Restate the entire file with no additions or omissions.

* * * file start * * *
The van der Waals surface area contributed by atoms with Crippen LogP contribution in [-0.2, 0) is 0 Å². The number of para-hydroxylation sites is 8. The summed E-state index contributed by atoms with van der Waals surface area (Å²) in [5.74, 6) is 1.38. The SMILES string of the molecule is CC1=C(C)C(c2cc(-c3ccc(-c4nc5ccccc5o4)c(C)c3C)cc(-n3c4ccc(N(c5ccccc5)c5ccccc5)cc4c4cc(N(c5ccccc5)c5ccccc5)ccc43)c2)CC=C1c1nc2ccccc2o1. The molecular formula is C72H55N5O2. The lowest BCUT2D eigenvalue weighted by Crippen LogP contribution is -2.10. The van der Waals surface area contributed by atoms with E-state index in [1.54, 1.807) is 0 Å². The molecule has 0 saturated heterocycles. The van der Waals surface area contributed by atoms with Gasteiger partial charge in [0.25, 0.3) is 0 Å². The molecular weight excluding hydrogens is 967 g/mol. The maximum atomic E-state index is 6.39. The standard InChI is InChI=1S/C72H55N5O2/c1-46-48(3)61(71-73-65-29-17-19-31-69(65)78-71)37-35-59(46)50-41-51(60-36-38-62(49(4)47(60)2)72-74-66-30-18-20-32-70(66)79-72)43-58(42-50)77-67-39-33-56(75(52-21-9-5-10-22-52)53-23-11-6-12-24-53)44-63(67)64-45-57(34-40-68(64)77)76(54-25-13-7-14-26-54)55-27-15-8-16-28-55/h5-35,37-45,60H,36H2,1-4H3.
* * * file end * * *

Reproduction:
The van der Waals surface area contributed by atoms with Crippen LogP contribution in [-0.2, 0) is 0 Å². The number of para-hydroxylation sites is 8. The summed E-state index contributed by atoms with van der Waals surface area (Å²) in [5.74, 6) is 1.38. The SMILES string of the molecule is CC1=C(C)C(c2cc(-c3ccc(-c4nc5ccccc5o4)c(C)c3C)cc(-n3c4ccc(N(c5ccccc5)c5ccccc5)cc4c4cc(N(c5ccccc5)c5ccccc5)ccc43)c2)CC=C1c1nc2ccccc2o1. The molecular formula is C72H55N5O2. The lowest BCUT2D eigenvalue weighted by Crippen LogP contribution is -2.10. The van der Waals surface area contributed by atoms with E-state index in [1.54, 1.807) is 0 Å². The molecule has 0 saturated heterocycles. The van der Waals surface area contributed by atoms with Gasteiger partial charge in [0.25, 0.3) is 0 Å². The molecular weight excluding hydrogens is 967 g/mol. The maximum atomic E-state index is 6.39. The standard InChI is InChI=1S/C72H55N5O2/c1-46-48(3)61(71-73-65-29-17-19-31-69(65)78-71)37-35-59(46)50-41-51(60-36-38-62(49(4)47(60)2)72-74-66-30-18-20-32-70(66)79-72)43-58(42-50)77-67-39-33-56(75(52-21-9-5-10-22-52)53-23-11-6-12-24-53)44-63(67)64-45-57(34-40-68(64)77)76(54-25-13-7-14-26-54)55-27-15-8-16-28-55/h5-35,37-45,60H,36H2,1-4H3.